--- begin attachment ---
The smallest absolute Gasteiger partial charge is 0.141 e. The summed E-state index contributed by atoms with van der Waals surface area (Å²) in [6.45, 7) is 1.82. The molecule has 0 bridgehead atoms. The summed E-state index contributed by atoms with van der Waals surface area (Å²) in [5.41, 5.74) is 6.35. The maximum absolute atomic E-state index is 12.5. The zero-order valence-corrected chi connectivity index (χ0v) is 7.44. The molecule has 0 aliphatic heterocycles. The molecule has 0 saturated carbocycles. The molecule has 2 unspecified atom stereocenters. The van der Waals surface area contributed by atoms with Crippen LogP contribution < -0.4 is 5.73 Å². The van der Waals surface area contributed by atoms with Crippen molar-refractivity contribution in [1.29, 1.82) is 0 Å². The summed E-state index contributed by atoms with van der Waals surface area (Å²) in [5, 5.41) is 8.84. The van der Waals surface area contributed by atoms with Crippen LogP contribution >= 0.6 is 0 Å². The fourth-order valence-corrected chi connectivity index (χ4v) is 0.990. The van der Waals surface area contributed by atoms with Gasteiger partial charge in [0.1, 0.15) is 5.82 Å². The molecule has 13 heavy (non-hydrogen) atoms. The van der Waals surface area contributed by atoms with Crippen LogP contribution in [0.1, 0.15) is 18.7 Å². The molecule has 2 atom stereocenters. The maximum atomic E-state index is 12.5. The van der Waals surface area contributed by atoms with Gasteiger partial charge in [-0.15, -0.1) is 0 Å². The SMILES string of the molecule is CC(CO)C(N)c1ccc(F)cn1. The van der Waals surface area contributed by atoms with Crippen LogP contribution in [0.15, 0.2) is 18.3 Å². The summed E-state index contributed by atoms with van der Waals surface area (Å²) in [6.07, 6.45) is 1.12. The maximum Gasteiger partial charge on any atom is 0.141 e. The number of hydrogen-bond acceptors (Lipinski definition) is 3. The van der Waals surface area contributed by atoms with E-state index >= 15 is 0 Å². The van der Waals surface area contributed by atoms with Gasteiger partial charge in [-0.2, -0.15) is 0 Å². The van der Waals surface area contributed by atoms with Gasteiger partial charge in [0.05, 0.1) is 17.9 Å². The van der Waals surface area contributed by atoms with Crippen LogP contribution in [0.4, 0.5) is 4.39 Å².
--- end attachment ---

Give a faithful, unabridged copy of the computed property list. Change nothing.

The smallest absolute Gasteiger partial charge is 0.141 e. The summed E-state index contributed by atoms with van der Waals surface area (Å²) in [6.45, 7) is 1.82. The molecule has 0 bridgehead atoms. The summed E-state index contributed by atoms with van der Waals surface area (Å²) in [5.41, 5.74) is 6.35. The maximum absolute atomic E-state index is 12.5. The zero-order valence-corrected chi connectivity index (χ0v) is 7.44. The molecule has 0 aliphatic heterocycles. The molecule has 0 saturated carbocycles. The molecule has 2 unspecified atom stereocenters. The van der Waals surface area contributed by atoms with Crippen LogP contribution < -0.4 is 5.73 Å². The van der Waals surface area contributed by atoms with Crippen molar-refractivity contribution in [1.29, 1.82) is 0 Å². The summed E-state index contributed by atoms with van der Waals surface area (Å²) in [5, 5.41) is 8.84. The van der Waals surface area contributed by atoms with Crippen LogP contribution >= 0.6 is 0 Å². The fourth-order valence-corrected chi connectivity index (χ4v) is 0.990. The van der Waals surface area contributed by atoms with Gasteiger partial charge in [0.1, 0.15) is 5.82 Å². The molecule has 13 heavy (non-hydrogen) atoms. The van der Waals surface area contributed by atoms with Crippen LogP contribution in [0.1, 0.15) is 18.7 Å². The molecule has 2 atom stereocenters. The maximum atomic E-state index is 12.5. The van der Waals surface area contributed by atoms with Gasteiger partial charge in [-0.15, -0.1) is 0 Å². The SMILES string of the molecule is CC(CO)C(N)c1ccc(F)cn1. The van der Waals surface area contributed by atoms with Crippen LogP contribution in [0.15, 0.2) is 18.3 Å². The summed E-state index contributed by atoms with van der Waals surface area (Å²) in [6.07, 6.45) is 1.12. The maximum Gasteiger partial charge on any atom is 0.141 e. The number of hydrogen-bond acceptors (Lipinski definition) is 3. The van der Waals surface area contributed by atoms with E-state index >= 15 is 0 Å². The van der Waals surface area contributed by atoms with Gasteiger partial charge in [-0.2, -0.15) is 0 Å². The van der Waals surface area contributed by atoms with Gasteiger partial charge in [0.05, 0.1) is 17.9 Å². The van der Waals surface area contributed by atoms with Crippen LogP contribution in [0.4, 0.5) is 4.39 Å².